Two weeks ago, due principally to an acute case of writer's cramp following an absurdly long and torturous game of tennis, I missed the opportunity to contribute to Personal Finance's series of articles on financial literacy.
This was a great shame since my colleagues in the office had made an effort in providing me with some imaginative topics. "Where will you find the FTSE?" one wit asked. "At the end of your legsie" was the best he could come up with. My favourite was the definition of the Dow Jones: a Welsh-owned wooden barge used for crossing Dubai Creek.
Entertaining stuff, but I had already decided to write about my second-most favourite subject - the inestimable beauty of mathematics, and my pet hate - the inability of otherwise intelligent people to calculate a percentage growth rate.
Before writing on this subject, I tested it on a few friends and, without exception, they all said it was impossible to write an absorbing article about the calculation of percentage growth rates. (By the way you are wrong about my most favourite subject - it is, in fact, astrophysics.)
Never one to refuse a challenge, here I go.
If I tell you that a share price has moved from a value of US$100 (Dh367) to $120 in a year, all readers of The National would have no hesitation in telling me that the price had increased by 20 per cent per annum. Easy. But if the base price had been, say, $130 and it had moved to $169 over the same period, how would you calculate the percentage increase?
Most people would subtract the lower figure from the higher one to give $39. They would then divide this by the base price of $130 and multiply by 100 to give 30 per cent increase.
The easier option is to divide the new value by the old value to give the ratio 1:30, which shows immediately that there has been a 30 per cent increase. Are you still with me? Is this fascinating stuff? My friend Zee tells me that she would be yawning by now, but I think, unlike most of my readers, she fails to see the inner beauty of mathematics.
What we have done in the above analysis is convert from a simplistic additive approach (for example, looking at the difference in the two values) to a multiplicative model. Instead of looking at the difference in values from the old to the new and expressing this as percentage growth, we say that the old value has increased by a factor of 1.3 (or 130 per cent). This might not seem like a huge philosophical leap, but it helps enormously when the problems get more complicated, as the following example shows.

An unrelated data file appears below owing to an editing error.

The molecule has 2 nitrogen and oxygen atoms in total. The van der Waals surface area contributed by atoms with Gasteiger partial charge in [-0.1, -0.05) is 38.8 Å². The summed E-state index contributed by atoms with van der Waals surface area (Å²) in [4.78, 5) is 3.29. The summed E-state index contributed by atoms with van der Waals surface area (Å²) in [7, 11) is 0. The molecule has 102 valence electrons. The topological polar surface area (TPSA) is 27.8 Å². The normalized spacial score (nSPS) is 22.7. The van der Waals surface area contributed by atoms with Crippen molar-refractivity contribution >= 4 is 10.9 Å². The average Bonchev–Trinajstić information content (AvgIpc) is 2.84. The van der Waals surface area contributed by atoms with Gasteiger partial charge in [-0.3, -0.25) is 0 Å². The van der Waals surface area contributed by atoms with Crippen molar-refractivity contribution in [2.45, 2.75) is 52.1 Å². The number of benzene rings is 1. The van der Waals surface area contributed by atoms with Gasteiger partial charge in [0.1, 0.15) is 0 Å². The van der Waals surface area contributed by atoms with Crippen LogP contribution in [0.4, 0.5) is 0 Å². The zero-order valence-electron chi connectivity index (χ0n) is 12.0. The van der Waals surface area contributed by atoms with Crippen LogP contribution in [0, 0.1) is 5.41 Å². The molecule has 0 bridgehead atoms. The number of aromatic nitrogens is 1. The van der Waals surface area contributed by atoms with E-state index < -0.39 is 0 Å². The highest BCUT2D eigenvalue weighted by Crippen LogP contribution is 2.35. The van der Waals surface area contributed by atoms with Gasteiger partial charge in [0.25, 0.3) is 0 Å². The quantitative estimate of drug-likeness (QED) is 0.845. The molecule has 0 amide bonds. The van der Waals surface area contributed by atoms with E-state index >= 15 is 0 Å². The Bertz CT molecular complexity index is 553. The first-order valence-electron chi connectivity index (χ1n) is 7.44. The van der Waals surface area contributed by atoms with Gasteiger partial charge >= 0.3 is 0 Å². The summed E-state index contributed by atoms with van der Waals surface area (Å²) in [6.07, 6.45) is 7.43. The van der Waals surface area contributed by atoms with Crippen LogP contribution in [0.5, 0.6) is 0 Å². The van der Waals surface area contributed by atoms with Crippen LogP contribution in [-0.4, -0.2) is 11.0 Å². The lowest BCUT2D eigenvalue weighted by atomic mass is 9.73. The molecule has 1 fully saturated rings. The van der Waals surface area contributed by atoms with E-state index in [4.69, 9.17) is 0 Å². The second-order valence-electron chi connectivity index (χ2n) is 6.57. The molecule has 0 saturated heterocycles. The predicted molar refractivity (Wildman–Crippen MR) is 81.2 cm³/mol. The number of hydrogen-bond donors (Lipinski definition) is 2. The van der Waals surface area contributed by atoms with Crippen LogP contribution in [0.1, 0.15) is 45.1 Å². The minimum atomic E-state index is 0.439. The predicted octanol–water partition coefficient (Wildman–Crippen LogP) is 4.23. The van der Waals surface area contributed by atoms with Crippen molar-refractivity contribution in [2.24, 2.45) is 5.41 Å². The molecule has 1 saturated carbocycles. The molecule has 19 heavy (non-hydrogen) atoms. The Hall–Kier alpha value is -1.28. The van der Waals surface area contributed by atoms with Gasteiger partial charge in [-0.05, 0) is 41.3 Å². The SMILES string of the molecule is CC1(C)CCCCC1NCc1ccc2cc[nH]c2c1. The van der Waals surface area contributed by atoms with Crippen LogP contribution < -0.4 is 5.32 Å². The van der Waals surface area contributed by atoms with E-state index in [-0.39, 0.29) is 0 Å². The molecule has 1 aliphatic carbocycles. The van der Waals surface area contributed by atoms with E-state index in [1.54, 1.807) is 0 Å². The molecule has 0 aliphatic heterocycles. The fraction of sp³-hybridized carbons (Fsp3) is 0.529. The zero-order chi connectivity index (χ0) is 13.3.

In the above example, we saw that the annual rate of growth was 30 per cent. If it continues at that rate, what will the share price be in two more years?
With the long-winded "additive" approach, we would calculate the growth in the second year at 30 per cent of $169. This comes to $50.70 and, when added to $169, gives you a new value of $219.70 at the end of the second year. In the third year, the incremental growth will be 30 per cent of $219.70, which turns out to be $65.91 and, when added to $219.7, gives a final value of $285.61.But in the multiplicative approach, all you have to do is calculate $169 x 1.3 x 1.3 and you will get the same answer immediately.
When dealing with growth rates, stop thinking additively and start thinking multiplicatively.
I wonder how many readers have got this far. I fear that Zee has long since fallen asleep. That is her loss because I have saved the best 'til last ... Monte Carlo simulation! This is a mathematical technique used to solve probabilistic (or stochastic) models. It can be used to predict future scenarios for retirement. For example, if you make the following assumptions about an investor:
- Number of years to retirement: 15;
- Number of years during retirement: 30;
- Value of investment portfolio: $300,000;
- Current saving rate: $6,000pa;
- Annual investment growth before retirement: 6 per cent (net of inflation);
- Annual investment growth during retirement: 4 per cent (net of inflation).
This model assumes that the average investment growth rate is 6 per cent (net of inflation), while the investor is still working and saving. When he retires and is more cautious about his investment, the average growth rate falls to 4 per cent. Importantly, the risk (or volatility) also falls. In this example, I have assumed that volatility is 15 per cent while the investor is working. I will need a further 900 words to explain what this means, but suffice to say that it approximates the risk level of mature markets equities. And when he retires, the volatility falls to 7.5 per cent. This risk level equates to a bond-dominated portfolio.
The key question is: does the investor have enough money to retire for 30 years while drawing down at $30,000a year? The Monte Carlo model answers this question by randomly generating future scenarios for investment growth rates and, using the "multiplicative" approach to the calculation of compound growth (as described above), to establish if there is enough money in the pot to last 30 years. In this example, it calculates that there is a 73 per cent chance of success. To improve this chance, the investor can increase his savings rate, retire later or lower his income requirements during retirement.
So there you are. A simple philosophical shift from additive to multiplicative thinking allows complex mathematical models to be taken in your stride. Wake up, Zee, it's all over.
Note: if you wish to try out this model yourself with your own parameters, you can do so at www.mondialdubai.com/retirementplanning
Bill Davey is a financial adviser at Mondial-Dubai. If you have any questions about this article or any other financial matter, contact him at firstname.lastname@example.org